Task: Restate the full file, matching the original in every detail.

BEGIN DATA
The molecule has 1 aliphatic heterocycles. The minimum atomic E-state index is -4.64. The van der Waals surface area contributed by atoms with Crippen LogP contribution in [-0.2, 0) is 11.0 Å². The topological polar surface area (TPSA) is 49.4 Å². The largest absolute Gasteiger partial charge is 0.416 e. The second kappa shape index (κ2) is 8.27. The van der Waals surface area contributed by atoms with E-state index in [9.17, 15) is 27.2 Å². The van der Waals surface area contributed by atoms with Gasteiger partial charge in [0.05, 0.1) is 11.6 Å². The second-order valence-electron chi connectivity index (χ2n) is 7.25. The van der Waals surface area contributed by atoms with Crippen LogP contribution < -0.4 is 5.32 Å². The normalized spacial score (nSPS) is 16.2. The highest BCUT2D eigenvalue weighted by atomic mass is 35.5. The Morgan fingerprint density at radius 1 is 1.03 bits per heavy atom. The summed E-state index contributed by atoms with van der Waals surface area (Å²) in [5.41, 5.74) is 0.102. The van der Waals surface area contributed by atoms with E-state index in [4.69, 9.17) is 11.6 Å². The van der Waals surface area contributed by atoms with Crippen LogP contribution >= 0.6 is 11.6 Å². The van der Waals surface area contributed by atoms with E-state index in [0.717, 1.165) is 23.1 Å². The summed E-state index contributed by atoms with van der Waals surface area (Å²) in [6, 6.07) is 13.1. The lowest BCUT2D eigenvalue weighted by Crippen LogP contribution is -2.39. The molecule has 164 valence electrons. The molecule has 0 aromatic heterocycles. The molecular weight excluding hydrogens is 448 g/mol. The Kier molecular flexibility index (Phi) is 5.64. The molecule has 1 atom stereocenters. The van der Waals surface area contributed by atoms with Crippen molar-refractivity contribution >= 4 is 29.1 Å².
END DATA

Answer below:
The molecule has 1 aliphatic heterocycles. The minimum atomic E-state index is -4.64. The van der Waals surface area contributed by atoms with Crippen LogP contribution in [-0.2, 0) is 11.0 Å². The topological polar surface area (TPSA) is 49.4 Å². The largest absolute Gasteiger partial charge is 0.416 e. The second kappa shape index (κ2) is 8.27. The van der Waals surface area contributed by atoms with E-state index in [9.17, 15) is 27.2 Å². The van der Waals surface area contributed by atoms with Gasteiger partial charge in [0.05, 0.1) is 11.6 Å². The second-order valence-electron chi connectivity index (χ2n) is 7.25. The van der Waals surface area contributed by atoms with Crippen LogP contribution < -0.4 is 5.32 Å². The normalized spacial score (nSPS) is 16.2. The highest BCUT2D eigenvalue weighted by atomic mass is 35.5. The Morgan fingerprint density at radius 1 is 1.03 bits per heavy atom. The summed E-state index contributed by atoms with van der Waals surface area (Å²) in [5.41, 5.74) is 0.102. The van der Waals surface area contributed by atoms with E-state index in [4.69, 9.17) is 11.6 Å². The van der Waals surface area contributed by atoms with Crippen LogP contribution >= 0.6 is 11.6 Å². The van der Waals surface area contributed by atoms with E-state index in [0.717, 1.165) is 23.1 Å². The summed E-state index contributed by atoms with van der Waals surface area (Å²) in [6, 6.07) is 13.1. The lowest BCUT2D eigenvalue weighted by Crippen LogP contribution is -2.39. The molecule has 164 valence electrons. The molecule has 0 aromatic heterocycles. The molecular weight excluding hydrogens is 448 g/mol. The Kier molecular flexibility index (Phi) is 5.64. The molecule has 1 atom stereocenters. The van der Waals surface area contributed by atoms with Crippen molar-refractivity contribution >= 4 is 29.1 Å².